New COBRA Subsidy Extension Requires Prompt Employer ActionJonathan B. Dubitzky, David A. Guadagnoli, Amy E. Sheridan
Benefits Brief, January 22, 2010
As part of the Department of Defense Appropriations Act, 2010 (the Act), the limited COBRA subsidy (generally 65% of the cost of coverage) originally enacted as part of the American Recovery and Reinvestment Act (ARRA) has been extended from 9 to 15 months, and is now available for employees (and their eligible dependents) who lost or will lose coverage due to an involuntary termination of employment from September 1, 2008 through February 28, 2010 (rather than December 31, 2009). The Department of Labor has now issued three model notices for use by employers in implementing several new notice obligations imposed by the Act.
The model notices include updated General and Alternative Notices, each of which was discussed in our earlier advisory, to include information on the revised subsidy provisions. In addition, a new Premium Assistance Extension Notice (the Extension Notice), which explains the new 15-month subsidy period, has been created to supplement older General and Alternative Notices that may have previously been issued.
Employers should review the revised General Notice (or if state mini-COBRA applies, the revised Alternative Notice) and immediately incorporate the appropriate form into their ongoing COBRA election materials. The revised General Notice (or Alternative Notice, as applicable) should be distributed as soon as possible to all qualified beneficiaries (not just covered employees) who experienced any type of qualifying event on or after December 19, 2009 and who have not yet been provided an election notice. In addition, although there is some ambiguity in the Department of Labor guidance, the revised General Notice (or revised Alternative Notice, as applicable) apparently should also be sent to qualified beneficiaries who experienced a qualifying event that was a termination of employment and who were sent an election notice on or after December 19, 2009 that did not reflect the COBRA subsidy provisions as extended by the Act. Sending the revised notice will restart the COBRA 60‑day election period for anyone who had not previously received information about the revised subsidy and who had experienced a qualifying event due to termination of employment.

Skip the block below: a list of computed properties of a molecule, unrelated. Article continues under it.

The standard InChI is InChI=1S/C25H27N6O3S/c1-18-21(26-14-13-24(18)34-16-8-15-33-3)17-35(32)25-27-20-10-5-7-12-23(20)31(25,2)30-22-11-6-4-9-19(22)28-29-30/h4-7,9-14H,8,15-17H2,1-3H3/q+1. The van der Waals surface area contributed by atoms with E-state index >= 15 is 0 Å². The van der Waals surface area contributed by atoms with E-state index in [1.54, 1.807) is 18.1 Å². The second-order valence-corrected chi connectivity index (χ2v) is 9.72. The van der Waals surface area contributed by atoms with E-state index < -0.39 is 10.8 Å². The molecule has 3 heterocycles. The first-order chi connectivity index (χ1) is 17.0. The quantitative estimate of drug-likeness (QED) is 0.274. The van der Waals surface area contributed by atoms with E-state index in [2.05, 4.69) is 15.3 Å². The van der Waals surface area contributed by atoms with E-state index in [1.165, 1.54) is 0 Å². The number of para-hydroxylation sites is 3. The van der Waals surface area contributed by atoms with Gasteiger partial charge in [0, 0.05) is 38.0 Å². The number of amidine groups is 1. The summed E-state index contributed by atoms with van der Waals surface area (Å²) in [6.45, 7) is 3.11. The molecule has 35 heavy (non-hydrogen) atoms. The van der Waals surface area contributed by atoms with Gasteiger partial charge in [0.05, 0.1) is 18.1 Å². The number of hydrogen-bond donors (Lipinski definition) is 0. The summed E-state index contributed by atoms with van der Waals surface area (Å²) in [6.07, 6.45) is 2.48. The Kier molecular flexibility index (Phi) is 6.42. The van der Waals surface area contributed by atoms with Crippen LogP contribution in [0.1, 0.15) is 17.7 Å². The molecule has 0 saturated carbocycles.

The Extension Notice should be distributed as follows:
An individual’s “transition period” begins immediately after their 9-month COBRA subsidy period lapses and ends when the individual is no longer eligible for the extended subsidy. That is, the Extension Notice must also be sent to anyone who was previously eligible for the COBRA subsidy and whose subsidy lapsed after the original 9-month period ended (even if they are no longer enrolled in COBRA). For individuals whose 9-month subsidy period ended on December 1, 2009, this means that the Extension Notice must be provided by January 30, 2010. In order to continue to receive the subsidy or reinstate any lapsed coverage, the individual must pay any subsidized premium due by the later of February 17, 2010 or 30 days after the Extension Notice is provided (unless the otherwise applicable 30-day grace period applies). If an individual continued to pay the cost of COBRA after the original 9-month subsidy period ended, they are entitled to a credit for future months of coverage or a reimbursement of the overpayment.
The COBRA subsidy credit continues to be claimed on an employer’s Form 941, generally for the quarter in which the COBRA subsidy is provided. For example, if an employer receives an assistance eligible individual’s subsidized premium payment for 2009 health insurance coverage in 2010, the COBRA subsidy credit should be claimed on a 2010 employment tax return and there is no need to report the subsidy credit on (or amend) 2009 employment tax returns.
Copies of the revised General and Alternative Notices as well as the new Extension Notice are available on the DOL Web site.